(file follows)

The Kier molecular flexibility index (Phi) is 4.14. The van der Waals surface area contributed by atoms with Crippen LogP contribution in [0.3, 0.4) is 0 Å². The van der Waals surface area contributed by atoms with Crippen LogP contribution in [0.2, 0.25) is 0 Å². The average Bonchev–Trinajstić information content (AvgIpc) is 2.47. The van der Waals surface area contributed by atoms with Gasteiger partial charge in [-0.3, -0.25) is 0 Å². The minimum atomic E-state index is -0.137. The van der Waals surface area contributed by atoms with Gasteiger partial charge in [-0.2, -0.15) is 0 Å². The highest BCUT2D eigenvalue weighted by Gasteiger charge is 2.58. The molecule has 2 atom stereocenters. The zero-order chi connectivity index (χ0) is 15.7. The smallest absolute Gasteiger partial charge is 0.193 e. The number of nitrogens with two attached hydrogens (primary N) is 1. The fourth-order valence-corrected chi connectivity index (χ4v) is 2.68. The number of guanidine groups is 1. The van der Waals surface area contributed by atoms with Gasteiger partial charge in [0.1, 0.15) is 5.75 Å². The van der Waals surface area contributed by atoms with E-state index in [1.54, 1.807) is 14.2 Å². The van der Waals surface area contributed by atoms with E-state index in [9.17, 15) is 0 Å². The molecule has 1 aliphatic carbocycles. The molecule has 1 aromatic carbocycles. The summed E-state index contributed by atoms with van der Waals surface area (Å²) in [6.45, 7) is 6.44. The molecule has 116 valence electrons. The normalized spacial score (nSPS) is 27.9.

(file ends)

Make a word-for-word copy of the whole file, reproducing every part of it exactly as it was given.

The Kier molecular flexibility index (Phi) is 4.14. The van der Waals surface area contributed by atoms with Crippen LogP contribution in [0.3, 0.4) is 0 Å². The van der Waals surface area contributed by atoms with Crippen LogP contribution in [0.2, 0.25) is 0 Å². The average Bonchev–Trinajstić information content (AvgIpc) is 2.47. The van der Waals surface area contributed by atoms with Gasteiger partial charge in [-0.3, -0.25) is 0 Å². The minimum atomic E-state index is -0.137. The van der Waals surface area contributed by atoms with Gasteiger partial charge in [-0.2, -0.15) is 0 Å². The highest BCUT2D eigenvalue weighted by Gasteiger charge is 2.58. The molecule has 2 atom stereocenters. The zero-order chi connectivity index (χ0) is 15.7. The smallest absolute Gasteiger partial charge is 0.193 e. The number of nitrogens with two attached hydrogens (primary N) is 1. The fourth-order valence-corrected chi connectivity index (χ4v) is 2.68. The number of guanidine groups is 1. The van der Waals surface area contributed by atoms with Gasteiger partial charge in [0.1, 0.15) is 5.75 Å². The van der Waals surface area contributed by atoms with E-state index in [1.54, 1.807) is 14.2 Å². The van der Waals surface area contributed by atoms with E-state index in [9.17, 15) is 0 Å². The molecule has 1 aliphatic carbocycles. The molecule has 1 aromatic carbocycles. The summed E-state index contributed by atoms with van der Waals surface area (Å²) in [6.45, 7) is 6.44. The molecule has 116 valence electrons. The normalized spacial score (nSPS) is 27.9.